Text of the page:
New York CNN Business  — 

A version of this article first appeared in the “Reliable Sources” newsletter. You can sign up for free right here.

Ever since Rep. Justin Amash posted his tweetstorm about the Mueller report on May 18, he has been described as the only Republican lawmaker to accuse President Trump of impeachable conduct. And that’s because he IS the only one in his party. He’s all alone on this. That’s why Tuesday’s scene at Grand Rapids Christian High School was nationally newsworthy.

Amash is not alone

Tuesday’s town hall showed that Amash has support. The visuals — of a standing ovation for Amash, of loud applause for his “boldness” — may advance the impeachment conversation another inch. Here’s the headline on Haley Byrd’s recap for CNN: “Amash greeted with a standing ovation at Michigan town hall.” Some attendees said many of the constituents in the crowd were Democrats. But Amash also engaged with people who were wearing MAGA apparel. These moments made the homepages of national news sites on Tuesday night.

→ The context: Conservative critics claim Amash is just trying to get attention by opposing Trump, but Amash has turned down every single interview request he has received. Tuesday’s town hall meeting “was Amash’s first major public appearance since May 18,” WaPo noted.

→ Rolling Stone’s Jamil Smith tweeted: “A GOP Congressman got cheers from voters for standing up against the president and calling out his impeachable offenses with uncompromising language while Democratic leadership prayed for him, calling for centrism and caution. Amash is no hero, but this has to wake some folks up.”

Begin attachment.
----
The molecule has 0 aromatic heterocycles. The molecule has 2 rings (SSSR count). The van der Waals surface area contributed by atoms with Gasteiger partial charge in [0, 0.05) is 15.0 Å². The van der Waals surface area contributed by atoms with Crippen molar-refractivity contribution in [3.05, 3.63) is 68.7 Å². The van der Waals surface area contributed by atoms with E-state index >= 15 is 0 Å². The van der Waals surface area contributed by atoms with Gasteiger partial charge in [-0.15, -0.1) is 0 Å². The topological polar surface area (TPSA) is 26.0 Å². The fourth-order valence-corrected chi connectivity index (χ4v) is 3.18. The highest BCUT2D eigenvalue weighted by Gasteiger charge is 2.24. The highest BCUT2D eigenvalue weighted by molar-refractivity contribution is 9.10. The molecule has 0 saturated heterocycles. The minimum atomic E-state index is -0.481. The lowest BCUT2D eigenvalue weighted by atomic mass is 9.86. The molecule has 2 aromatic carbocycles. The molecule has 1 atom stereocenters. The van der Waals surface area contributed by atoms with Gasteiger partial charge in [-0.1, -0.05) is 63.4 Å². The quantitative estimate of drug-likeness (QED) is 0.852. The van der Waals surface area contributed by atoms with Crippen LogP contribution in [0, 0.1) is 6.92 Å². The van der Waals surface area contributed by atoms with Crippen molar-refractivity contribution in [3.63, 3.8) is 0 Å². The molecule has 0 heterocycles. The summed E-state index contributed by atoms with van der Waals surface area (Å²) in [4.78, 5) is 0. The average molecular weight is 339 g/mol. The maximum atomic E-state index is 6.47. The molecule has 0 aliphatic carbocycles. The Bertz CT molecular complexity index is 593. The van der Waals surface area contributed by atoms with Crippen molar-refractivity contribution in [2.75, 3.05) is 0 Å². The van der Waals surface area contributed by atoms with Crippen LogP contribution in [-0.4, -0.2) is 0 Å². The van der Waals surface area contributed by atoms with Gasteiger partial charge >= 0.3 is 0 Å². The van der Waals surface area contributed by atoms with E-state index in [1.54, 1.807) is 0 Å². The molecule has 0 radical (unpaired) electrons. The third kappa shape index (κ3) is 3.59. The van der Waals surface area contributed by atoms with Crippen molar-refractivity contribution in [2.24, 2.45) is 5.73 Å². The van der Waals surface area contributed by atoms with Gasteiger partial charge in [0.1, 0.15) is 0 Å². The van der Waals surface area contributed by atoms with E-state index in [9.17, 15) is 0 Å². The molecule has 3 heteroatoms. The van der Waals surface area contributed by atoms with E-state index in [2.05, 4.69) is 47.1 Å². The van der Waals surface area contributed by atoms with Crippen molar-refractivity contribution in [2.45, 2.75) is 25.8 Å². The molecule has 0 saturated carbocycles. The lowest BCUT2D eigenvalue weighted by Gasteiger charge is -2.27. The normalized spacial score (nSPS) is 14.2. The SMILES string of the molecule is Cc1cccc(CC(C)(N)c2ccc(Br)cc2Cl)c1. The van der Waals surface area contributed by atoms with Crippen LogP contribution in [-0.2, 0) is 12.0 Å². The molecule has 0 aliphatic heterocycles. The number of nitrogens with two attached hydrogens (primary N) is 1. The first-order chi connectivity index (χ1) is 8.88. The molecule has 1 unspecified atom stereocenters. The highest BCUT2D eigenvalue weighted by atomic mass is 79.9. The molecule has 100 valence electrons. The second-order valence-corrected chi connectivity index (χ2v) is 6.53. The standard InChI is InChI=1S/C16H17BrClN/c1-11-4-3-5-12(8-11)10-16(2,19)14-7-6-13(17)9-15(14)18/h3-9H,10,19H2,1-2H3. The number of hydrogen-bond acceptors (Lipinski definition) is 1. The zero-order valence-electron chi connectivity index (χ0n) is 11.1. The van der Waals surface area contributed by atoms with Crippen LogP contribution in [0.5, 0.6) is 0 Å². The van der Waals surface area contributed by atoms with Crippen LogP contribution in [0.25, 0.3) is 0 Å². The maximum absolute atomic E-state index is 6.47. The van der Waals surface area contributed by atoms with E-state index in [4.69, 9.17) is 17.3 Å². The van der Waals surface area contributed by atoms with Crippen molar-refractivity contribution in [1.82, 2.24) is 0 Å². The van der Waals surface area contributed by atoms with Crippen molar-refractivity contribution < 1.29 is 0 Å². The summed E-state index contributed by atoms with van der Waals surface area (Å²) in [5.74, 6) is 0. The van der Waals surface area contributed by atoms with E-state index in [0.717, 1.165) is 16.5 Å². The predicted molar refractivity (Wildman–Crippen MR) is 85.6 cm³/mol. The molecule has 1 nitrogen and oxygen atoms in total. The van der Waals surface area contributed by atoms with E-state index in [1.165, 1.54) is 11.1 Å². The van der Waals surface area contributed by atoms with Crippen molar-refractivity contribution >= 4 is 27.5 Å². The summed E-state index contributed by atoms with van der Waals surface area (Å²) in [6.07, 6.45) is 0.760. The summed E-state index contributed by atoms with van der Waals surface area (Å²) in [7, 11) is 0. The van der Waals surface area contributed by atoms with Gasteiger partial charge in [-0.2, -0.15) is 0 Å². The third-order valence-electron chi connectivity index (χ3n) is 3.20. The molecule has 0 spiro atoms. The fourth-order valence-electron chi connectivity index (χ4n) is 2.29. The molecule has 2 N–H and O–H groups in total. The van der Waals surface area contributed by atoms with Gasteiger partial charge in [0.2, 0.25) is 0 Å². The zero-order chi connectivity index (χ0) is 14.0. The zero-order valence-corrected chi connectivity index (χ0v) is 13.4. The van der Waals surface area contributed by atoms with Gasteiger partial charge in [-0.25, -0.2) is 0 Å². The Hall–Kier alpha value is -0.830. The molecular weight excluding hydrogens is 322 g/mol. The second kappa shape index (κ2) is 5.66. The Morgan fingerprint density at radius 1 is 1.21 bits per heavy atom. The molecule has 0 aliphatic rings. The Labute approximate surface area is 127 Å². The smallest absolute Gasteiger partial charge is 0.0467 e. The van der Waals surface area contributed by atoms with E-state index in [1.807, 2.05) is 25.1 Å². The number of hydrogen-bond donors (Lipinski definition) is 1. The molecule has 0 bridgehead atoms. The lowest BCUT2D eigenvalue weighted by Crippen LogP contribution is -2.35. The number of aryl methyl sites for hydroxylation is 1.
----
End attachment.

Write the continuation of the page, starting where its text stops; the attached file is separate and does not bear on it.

→ CNN analyst Carrie Cordero: “The positive reaction to Amash’s truth telling about the Mueller Report underscores a view I’ve held since [the] 2016 campaign: outside observers and commentators can call out Trump’s rhetoric and actions, but an elected official with a constituency can have a far more powerful impact.”

This might be the most important thing Amash said

It came at the very end of Tuesday’s town hall. It was flagged by CNN’s Daniel Lewis. “My colleagues tell me all the time – in fact, you wouldn’t believe how many phone conversations I’ve had, or conversations in person with colleagues… A lot of them think I’m right about the Mueller report. And they just won’t say it. A lot of Republicans. What they’ll say to me is, Justin, you know, going out publicly with that, you know the Democrats will never support you. You know that they’re hypocrites on this stuff. And I say, you know, some of them are and some of them aren’t. It doesn’t matter to me. Because you have to look at what you’re doing first. You have to care about what you’re doing. If you have a society where all we care about is that the other side is bad, and therefore we don’t have to do the right thing, that society will break down, and you will have no liberty.” Amash concluded: “I refuse to be a part of that.”